I can only really speak as someone who has only ever worked on one newspaper and it's magazines, and a Sunday at that. Don't expect glory. Despite commissioning photography on subjects as diverse as the migration crisis in Hungary or a portrait of Katy B, newspaper picture editors never get invited to judge the World Press .That is for colour supplement people. However, working on a busy picture desk is a great job. Working in a creative environment with (nearly all) good people, the job and topics changing and challenging continually. And there is work out there. Picture desks have been losing staff while their paper's internet output has gone through the roof. This means that we at GNM (Guardian News & Media) are always firefighting by employing freelance picture researchers, many of whom end up with contracts. So, if this is what you fancy:
1.Try for some agency experience. Easier said than done these days as there are fewer and fewer. In the 90s, smoking men in shabby suits with briefcases full of transparencies would come to the office from Sygma, Frank Spooners, Katz and Network selling photo essays. All long gone. Now Corbis has been swallowed by Getty.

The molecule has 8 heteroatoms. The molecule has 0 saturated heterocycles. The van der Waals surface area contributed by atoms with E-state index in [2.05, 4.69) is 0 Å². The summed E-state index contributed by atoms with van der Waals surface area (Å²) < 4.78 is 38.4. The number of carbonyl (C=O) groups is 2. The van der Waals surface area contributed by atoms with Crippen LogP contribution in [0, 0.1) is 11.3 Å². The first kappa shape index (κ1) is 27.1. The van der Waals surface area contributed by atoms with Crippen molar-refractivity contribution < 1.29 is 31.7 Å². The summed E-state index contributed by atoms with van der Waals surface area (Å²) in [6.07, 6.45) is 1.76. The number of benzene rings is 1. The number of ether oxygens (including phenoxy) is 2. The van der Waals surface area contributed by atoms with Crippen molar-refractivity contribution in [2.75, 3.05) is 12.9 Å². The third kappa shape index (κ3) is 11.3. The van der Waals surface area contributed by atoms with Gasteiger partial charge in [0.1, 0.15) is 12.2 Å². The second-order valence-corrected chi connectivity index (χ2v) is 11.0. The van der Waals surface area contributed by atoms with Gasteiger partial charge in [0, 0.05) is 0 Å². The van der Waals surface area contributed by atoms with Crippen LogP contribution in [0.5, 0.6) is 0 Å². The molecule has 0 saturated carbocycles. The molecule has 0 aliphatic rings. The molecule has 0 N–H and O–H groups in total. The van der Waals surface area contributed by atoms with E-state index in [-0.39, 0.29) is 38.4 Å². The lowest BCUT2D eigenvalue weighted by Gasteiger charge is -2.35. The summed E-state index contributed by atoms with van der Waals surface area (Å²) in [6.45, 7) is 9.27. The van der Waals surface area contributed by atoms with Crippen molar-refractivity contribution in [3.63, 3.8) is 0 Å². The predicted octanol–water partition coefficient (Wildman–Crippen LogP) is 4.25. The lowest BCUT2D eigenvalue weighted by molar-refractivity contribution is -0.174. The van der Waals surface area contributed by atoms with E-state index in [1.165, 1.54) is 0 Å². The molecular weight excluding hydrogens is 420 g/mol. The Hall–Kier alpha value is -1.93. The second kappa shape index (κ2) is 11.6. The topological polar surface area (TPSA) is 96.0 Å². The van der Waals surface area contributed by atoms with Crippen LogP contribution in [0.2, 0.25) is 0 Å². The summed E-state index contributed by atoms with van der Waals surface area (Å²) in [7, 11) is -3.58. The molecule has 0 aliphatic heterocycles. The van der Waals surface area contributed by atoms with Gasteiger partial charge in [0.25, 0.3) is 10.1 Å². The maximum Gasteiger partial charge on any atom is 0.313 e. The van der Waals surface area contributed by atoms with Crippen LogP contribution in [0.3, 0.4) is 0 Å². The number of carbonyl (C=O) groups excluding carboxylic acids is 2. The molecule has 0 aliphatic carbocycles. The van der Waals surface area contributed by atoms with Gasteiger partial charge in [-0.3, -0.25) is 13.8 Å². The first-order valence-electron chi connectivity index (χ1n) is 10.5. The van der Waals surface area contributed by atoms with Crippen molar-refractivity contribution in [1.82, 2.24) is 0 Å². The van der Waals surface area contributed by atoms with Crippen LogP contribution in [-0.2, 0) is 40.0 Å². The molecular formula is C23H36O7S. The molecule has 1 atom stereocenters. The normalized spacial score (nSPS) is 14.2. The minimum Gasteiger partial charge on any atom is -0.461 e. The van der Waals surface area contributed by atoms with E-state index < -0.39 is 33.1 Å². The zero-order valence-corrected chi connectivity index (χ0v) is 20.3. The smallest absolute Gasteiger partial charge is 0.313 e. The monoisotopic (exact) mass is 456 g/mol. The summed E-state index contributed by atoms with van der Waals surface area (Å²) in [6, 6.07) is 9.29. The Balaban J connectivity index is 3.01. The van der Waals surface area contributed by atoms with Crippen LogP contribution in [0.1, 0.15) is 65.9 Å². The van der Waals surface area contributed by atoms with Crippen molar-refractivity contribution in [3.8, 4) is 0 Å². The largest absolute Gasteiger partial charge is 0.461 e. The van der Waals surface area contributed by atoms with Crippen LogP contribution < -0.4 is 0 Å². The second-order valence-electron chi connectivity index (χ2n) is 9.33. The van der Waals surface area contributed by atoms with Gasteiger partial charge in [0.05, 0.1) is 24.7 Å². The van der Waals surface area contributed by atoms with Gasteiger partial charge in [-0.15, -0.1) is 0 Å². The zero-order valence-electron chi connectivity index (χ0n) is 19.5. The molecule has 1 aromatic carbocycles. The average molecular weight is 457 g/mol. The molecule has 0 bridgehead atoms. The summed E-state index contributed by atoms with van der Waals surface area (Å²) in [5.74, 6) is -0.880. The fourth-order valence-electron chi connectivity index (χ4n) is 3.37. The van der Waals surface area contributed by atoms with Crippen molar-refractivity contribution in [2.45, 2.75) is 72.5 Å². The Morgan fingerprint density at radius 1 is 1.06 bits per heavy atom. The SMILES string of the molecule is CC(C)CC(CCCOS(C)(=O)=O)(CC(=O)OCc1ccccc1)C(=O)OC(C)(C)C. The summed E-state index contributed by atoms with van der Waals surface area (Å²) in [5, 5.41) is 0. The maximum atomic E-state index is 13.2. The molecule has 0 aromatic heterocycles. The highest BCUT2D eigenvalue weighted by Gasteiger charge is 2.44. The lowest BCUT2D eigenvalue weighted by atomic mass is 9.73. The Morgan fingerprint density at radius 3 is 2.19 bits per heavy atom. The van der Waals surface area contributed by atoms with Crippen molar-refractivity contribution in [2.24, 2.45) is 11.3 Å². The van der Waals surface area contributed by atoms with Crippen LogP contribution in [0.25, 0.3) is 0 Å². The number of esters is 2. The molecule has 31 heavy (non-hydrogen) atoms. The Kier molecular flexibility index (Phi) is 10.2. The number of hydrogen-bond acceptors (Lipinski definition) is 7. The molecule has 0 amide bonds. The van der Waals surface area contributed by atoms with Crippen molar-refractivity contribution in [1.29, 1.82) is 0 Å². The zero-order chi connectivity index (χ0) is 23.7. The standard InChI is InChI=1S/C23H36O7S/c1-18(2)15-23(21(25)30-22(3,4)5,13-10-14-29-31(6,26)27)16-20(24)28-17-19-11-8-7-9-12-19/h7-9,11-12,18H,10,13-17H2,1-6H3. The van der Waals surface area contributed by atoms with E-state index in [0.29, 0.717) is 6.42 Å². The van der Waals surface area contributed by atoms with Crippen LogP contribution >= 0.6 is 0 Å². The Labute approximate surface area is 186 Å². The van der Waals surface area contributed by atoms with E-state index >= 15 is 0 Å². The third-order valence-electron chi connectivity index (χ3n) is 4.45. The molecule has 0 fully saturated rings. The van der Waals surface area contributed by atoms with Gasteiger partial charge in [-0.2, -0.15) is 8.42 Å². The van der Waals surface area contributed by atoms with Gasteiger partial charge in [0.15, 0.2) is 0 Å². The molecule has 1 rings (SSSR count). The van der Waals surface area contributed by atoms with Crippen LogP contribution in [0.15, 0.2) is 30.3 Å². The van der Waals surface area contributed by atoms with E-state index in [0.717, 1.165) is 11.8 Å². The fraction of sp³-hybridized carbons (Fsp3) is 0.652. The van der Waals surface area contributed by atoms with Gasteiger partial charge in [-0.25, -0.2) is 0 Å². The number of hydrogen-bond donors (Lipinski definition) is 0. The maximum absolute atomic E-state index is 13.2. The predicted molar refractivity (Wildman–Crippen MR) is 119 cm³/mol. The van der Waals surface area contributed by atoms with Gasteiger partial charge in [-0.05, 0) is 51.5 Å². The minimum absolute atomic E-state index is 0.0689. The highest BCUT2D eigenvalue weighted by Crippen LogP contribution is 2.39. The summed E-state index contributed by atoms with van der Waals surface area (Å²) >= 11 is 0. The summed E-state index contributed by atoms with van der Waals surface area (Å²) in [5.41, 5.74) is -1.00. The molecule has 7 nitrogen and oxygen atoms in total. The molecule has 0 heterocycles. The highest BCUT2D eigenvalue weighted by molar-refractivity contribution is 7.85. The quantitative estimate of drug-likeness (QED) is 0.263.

2.Try and get work experience with a paper. Dailies are easier as there are more of them.
3.Always do your homework. I have answered the phone to people and they say “can you give me the name of the picture editor?”. They receive short shrift. Find out who does what before contacting them. If you want to work on, say, Observer Food Monthly because you love food photography, make sure you contact the correct picture editor.
What was the best career advice you were ever given?
When I first became picture editor I asked Ray Wells of the Sunday Times that question. “Survive”.
How do careers progress beyond the job of picture editor?
There is no career progression beyond picture editor.
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Our interview with the ex-editor of The Telegraph Magazine who tells us about her career and what it's like to work on a busy picture desk.
Derek tells us about his career and working as an Associate Picture Editor at the Daily Mirror.